When the state Board of Elections released the first round of results on Election Night, Democrat Joe Biden appeared to trail President Trump in Rhode Island.

But Biden was never really behind. The first batch of results only represented voters who went in person to their polling place on Election Day — about one-third of the votes that were already cast. After the results from early voting and mail voting trickled in, Biden easily prevailed in the state.

A record number of Rhode Islanders voted by mail this year, as COVID-19 raised concerns about the safety of in-person voting. In the 2016 presidential election, the Board of Elections processed about 40,000 mail ballots. This time, the mail-ballot total was four times greater.

John Marion, the executive director of the good government group Common Cause Rhode Island, said the partisan preference for certain methods of voting was also unprecedented.

“The last six months, with the president attacking the use of mail ballots, it really drove — both in Rhode Island, and it appears across the country — Republicans to vote in greater numbers on Election Day, and Democrats to vote by mail,” Marion said.

Democrats make up 44 percent of registered voters in Rhode Island. According to unofficial data from the Secretary of State’s office, they represented about 61 percent of the people who requested mail ballots in this year’s general election.

Marion said mail ballots’ tendency to lean blue is an “empirical phenomenon” that election officials could predict, so the wave of mail votes for Democrats didn’t raise any suspicions for him.

“Had the Board of Elections chosen to release the mail-ballot results first, it would have appeared that many Democrats had leads that were greater than their final margins,” he said.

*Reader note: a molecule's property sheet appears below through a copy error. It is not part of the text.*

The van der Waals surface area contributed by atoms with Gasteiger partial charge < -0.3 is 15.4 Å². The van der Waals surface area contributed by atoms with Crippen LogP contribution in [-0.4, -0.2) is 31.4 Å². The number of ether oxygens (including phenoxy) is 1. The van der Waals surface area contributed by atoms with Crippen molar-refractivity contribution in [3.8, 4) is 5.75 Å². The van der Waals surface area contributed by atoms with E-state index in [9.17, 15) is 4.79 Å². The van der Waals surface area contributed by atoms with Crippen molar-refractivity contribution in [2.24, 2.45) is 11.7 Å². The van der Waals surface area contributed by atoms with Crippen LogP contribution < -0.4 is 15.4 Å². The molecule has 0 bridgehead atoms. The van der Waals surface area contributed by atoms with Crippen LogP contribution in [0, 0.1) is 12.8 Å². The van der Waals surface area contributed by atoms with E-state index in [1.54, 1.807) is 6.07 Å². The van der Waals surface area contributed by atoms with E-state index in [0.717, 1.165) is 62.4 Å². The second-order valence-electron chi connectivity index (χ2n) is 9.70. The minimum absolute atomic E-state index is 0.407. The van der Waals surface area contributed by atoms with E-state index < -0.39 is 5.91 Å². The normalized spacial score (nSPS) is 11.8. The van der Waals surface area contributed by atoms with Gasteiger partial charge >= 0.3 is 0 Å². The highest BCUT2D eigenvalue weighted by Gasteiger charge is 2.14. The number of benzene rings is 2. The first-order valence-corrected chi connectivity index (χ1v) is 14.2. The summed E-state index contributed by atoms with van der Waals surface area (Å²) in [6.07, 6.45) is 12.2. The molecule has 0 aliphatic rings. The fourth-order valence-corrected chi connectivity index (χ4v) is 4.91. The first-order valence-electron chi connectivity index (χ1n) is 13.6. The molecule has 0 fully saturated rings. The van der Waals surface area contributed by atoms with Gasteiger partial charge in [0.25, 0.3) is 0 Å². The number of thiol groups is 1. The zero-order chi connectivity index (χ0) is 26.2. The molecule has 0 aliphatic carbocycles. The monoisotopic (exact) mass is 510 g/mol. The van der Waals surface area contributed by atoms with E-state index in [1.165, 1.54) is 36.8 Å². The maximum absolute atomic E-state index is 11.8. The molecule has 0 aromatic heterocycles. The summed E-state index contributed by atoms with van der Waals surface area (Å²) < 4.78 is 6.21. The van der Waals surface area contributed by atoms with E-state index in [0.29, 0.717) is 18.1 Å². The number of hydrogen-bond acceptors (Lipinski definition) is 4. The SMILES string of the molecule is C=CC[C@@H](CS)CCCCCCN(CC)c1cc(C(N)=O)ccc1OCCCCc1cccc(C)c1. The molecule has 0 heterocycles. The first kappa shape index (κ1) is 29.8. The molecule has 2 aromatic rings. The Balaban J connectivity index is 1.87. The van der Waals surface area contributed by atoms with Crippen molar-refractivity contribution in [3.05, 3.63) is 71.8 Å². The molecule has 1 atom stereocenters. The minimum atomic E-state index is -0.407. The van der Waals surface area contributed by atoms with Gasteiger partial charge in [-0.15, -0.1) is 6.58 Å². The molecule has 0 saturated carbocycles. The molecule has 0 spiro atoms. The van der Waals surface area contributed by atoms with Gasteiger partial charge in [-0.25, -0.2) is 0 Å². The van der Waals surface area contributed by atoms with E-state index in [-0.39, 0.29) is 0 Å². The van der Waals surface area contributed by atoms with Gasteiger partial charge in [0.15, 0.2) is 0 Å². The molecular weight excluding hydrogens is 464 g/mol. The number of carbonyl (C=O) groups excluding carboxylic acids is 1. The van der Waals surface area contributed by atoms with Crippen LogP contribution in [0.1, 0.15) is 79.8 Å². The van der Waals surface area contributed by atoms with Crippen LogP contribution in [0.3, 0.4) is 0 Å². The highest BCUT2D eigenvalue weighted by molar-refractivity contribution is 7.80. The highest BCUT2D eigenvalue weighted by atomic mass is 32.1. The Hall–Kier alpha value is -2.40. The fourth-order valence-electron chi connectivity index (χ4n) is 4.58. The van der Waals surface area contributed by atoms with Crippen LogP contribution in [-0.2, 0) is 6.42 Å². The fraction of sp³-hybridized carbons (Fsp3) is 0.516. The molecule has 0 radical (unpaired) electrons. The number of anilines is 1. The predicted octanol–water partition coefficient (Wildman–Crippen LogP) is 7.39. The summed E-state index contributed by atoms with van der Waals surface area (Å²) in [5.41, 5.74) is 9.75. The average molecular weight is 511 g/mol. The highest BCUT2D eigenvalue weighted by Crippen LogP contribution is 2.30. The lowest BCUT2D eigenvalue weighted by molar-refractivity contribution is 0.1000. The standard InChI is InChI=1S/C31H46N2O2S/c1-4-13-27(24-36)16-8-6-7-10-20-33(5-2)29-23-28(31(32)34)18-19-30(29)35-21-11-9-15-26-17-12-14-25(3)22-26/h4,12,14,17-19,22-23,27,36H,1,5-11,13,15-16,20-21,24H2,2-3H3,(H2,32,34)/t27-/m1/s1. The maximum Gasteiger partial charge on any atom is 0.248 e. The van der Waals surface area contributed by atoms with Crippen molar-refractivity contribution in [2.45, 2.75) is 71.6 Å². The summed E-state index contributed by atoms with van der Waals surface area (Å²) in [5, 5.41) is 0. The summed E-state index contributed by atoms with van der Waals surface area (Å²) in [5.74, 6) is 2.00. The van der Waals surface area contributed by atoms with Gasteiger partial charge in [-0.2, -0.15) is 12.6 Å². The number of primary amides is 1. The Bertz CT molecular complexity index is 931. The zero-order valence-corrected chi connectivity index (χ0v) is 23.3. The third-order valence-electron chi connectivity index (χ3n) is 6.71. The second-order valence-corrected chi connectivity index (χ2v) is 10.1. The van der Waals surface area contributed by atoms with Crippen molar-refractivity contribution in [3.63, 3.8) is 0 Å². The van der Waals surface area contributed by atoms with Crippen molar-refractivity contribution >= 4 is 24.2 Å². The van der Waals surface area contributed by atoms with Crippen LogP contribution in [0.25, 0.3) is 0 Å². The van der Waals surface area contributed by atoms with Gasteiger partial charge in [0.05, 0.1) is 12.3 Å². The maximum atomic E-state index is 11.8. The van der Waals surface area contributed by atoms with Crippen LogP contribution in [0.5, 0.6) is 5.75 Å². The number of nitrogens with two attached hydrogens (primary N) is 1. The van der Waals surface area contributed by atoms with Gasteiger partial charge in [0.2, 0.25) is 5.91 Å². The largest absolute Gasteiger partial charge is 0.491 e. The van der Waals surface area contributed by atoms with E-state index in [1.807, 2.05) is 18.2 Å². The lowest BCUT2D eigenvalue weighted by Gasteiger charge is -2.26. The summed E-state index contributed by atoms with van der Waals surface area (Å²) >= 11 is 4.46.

Unsubstantiated and false fraud allegations continue to cloud the national election, with President Trump still refusing to concede. But in Rhode Island, Sue Cienki, the chairwoman of the state Republican Party, said she anticipated mail ballots would be more popular among Democrats.

Before mail-ballot results were released, Republican candidates had to be two and half times ahead of their Democratic opponents in order to be competitive, she said. But many Republican voters didn’t understand how the mail ballots could flip races.

“They had gone to sleep and the expectation was — this is going one way. And they woke up the next day and said, ‘Oh my god. These ballots were dumped at the last minute,’” Cienki said. “No. That was part of the process, and they didn’t understand that.”

Last Friday, roughly 100 Trump supporters gathered to protest outside the state Board of Elections headquarters in Cranston. The demonstrators demanded a recount, although there is no evidence of significant voter fraud in Rhode Island or elsewhere in the United States.

“People think that there are improprieties going on, when there may not be. And it’s because of the way that the three buckets fell this year and the way they released the information,” Cienki said. “It heightened concerns among people, and I don’t know how you alleviate their concerns at this point. The cat is already out of the bag.”

Cienki said state officials should discuss how to better communicate with voters and build trust in future elections — possibly by releasing in-person, early, and mail results at the same time.

Antonia Ayres-Brown can be reached at antonia@thepublicsradio.org